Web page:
Bonham, C. D. (Society for Range Management, 1972-07-01)
    Alpine hairgrass meadows in Colorado and Wyoming were examined for plant species differences related to sheep grazing history. Nine alpine areas were studied and three of these had not been grazed by domestic sheep for many years. Frequency values for eight plants were found to be useful in determining whether or not hairgrass meadows have been predominantly grazed over the years by domestic sheep. No additional information was obtained by including species cover data for classification purposes.
  • Thrips of the Sagebrush-Grass Range Community in West-Central Utah

    Tingey, W. M.; Jorgensen, C. D.; Frischknecht, N. C. (Society for Range Management, 1972-07-01)
    Twenty species of thrips (Thysanoptera) were collected from big sagebrush, rubber rabbitbrush, antelope bitterbrush, and crested wheatgrass on west-central Utah sagebrush-grass rangelands. Twelve species of thrips were collected from crested wheatgrass, 10 from rubber rabbitbrush, 10 from big sagebrush, and three from antelope bitterbrush. Three species (Anaphothrips tricolor, Chirothrips aculeatus and Chirothrips simplex) were new distribution records for Utah. Thrips damage was not apparent to any of the host species examined during this study, but Anaphothrips zeae, Aptinothrips rufus, and Frankliniella occidentalis are potential pests of range species and merit further study.
  • Thrice-Weekly Supplementation Adequate for Cows on Pine-Bluestem Range

    Pearson, H. A.; Whitaker, L. B. (Society for Range Management, 1972-07-01)
    Cows and calves on pine-bluestem range in Louisiana did as well when fed a winter supplement on Monday, Wednesday, and Friday as when they received feed daily.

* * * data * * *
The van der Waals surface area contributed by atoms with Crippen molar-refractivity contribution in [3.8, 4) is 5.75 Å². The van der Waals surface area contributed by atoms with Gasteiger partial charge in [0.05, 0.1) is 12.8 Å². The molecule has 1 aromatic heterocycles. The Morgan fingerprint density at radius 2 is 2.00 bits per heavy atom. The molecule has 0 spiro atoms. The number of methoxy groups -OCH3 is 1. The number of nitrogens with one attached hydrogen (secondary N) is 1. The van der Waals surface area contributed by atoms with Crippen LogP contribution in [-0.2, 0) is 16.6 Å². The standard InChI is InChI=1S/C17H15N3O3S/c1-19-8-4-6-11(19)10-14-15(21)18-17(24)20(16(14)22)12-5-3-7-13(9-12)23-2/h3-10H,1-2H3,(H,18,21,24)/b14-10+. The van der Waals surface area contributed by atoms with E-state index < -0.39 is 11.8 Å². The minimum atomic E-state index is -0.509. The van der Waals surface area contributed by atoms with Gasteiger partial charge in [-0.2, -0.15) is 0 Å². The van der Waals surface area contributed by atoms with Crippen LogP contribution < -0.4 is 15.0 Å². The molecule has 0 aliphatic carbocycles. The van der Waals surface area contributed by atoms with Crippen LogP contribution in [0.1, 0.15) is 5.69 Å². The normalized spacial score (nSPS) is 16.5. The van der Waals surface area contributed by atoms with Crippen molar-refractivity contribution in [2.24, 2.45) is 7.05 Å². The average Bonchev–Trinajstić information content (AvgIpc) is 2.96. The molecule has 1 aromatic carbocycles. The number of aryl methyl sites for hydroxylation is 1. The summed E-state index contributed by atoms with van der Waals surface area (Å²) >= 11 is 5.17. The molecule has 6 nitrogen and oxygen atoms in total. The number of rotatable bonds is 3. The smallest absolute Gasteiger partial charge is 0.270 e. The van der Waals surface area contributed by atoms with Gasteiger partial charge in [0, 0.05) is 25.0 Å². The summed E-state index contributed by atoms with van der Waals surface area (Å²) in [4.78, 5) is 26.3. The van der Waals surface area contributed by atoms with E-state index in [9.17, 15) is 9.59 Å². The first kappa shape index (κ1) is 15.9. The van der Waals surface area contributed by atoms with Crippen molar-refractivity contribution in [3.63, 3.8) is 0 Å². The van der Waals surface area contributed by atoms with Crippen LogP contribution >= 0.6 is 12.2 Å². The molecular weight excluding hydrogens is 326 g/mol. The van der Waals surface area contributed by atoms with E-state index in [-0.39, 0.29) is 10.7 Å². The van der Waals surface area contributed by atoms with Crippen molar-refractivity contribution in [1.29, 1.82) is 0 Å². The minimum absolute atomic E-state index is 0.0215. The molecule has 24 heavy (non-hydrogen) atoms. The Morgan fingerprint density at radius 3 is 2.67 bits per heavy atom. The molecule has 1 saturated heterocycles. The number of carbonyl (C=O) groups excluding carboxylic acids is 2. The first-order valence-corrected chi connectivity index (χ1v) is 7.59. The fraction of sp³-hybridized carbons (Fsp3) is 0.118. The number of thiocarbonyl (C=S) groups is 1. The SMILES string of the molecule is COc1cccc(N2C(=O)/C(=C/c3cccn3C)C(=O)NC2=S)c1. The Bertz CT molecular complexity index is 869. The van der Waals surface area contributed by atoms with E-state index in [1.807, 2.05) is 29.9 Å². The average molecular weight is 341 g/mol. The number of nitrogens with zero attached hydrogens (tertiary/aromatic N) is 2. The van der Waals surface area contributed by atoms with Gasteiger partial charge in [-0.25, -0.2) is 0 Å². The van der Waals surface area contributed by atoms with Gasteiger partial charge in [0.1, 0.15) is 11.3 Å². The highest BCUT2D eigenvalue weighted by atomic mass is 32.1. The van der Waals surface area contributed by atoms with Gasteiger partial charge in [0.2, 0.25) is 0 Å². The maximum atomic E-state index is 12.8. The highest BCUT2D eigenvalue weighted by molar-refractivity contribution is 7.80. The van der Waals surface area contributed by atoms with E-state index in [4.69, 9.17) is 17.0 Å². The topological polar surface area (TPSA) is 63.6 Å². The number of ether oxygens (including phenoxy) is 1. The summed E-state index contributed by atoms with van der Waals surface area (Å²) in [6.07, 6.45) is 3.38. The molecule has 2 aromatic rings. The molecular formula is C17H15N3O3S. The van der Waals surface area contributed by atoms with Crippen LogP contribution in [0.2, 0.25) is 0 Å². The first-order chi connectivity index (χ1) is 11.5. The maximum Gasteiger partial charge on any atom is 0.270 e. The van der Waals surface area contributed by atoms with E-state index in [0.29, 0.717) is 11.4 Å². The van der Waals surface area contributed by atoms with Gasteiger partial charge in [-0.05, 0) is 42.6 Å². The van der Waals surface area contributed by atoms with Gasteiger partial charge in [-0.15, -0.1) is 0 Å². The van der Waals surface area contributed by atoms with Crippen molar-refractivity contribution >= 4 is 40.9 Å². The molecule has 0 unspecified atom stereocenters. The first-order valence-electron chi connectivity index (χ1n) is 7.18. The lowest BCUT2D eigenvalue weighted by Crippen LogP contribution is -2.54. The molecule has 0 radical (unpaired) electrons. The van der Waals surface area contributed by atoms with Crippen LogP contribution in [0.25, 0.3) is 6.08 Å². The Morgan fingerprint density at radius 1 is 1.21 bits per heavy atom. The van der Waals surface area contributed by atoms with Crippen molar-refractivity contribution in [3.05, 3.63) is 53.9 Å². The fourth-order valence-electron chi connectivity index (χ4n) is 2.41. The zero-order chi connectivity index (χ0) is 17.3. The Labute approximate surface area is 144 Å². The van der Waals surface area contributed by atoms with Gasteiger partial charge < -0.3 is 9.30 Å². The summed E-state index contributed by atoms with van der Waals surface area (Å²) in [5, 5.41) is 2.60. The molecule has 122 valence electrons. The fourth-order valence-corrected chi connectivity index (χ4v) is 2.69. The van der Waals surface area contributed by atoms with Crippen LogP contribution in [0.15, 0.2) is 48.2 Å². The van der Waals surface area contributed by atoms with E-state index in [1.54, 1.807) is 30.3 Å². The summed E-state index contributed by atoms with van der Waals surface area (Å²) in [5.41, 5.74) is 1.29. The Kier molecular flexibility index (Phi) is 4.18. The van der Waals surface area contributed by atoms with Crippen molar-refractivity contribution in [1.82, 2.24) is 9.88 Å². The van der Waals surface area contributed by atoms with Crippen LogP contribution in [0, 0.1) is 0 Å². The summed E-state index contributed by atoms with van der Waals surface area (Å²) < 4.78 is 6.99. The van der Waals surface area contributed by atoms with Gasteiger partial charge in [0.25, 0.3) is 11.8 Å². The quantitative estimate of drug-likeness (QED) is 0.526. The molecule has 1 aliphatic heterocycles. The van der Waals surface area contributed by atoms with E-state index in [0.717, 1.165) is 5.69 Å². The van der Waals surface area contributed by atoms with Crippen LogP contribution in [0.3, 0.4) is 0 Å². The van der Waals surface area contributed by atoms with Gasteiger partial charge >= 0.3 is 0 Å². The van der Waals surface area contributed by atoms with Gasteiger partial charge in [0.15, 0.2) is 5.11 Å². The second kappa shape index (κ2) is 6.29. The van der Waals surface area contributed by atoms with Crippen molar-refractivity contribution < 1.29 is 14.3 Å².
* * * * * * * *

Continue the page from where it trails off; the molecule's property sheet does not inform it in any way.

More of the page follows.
• Three Methods of Determining Diet, Utilization, and Trampling Damage on Sheep Ranges

    Laycock, W. A.; Buchanan, H.; Krueger, W. C. (Society for Range Management, 1972-09-01)
    Esophageal fistula sampling and ocular utilization estimates gave similar figures for dietary composition and for percentage utilization by sheep for most plant species in the tall-forb type. The paired-plot method gave higher utilization figures than the above methods because it estimated not only herbage eaten, but also that trampled. As a result, this method overestimated the dietary composition of species most susceptible to trampling damage; trampling accounted for one-half to two-thirds of the herbage removed by grazing.
  • The Sickledrat: A Circular Quadrat Modification Useful in Grassland Studies

    Kennedy, R. K. (Society for Range Management, 1972-07-01)
    A sickle-shaped modification of a circular quadrat has been used advantageously in tall-grass rangeland production studies in northeast Oklahoma. The main advantages of this quadrat are the reduction of the area concept bias in quadrat placement, ease of quadrat placement, reduction of perimeter decisions, and facilitation of precision clipping at various heights above the soil surface.
  • Ten Year Yield Response of Beardless Wheatgrass from a Single Nitrogen Application

    Mason, J. L.; Miltimore, J. E. (Society for Range Management, 1972-07-01)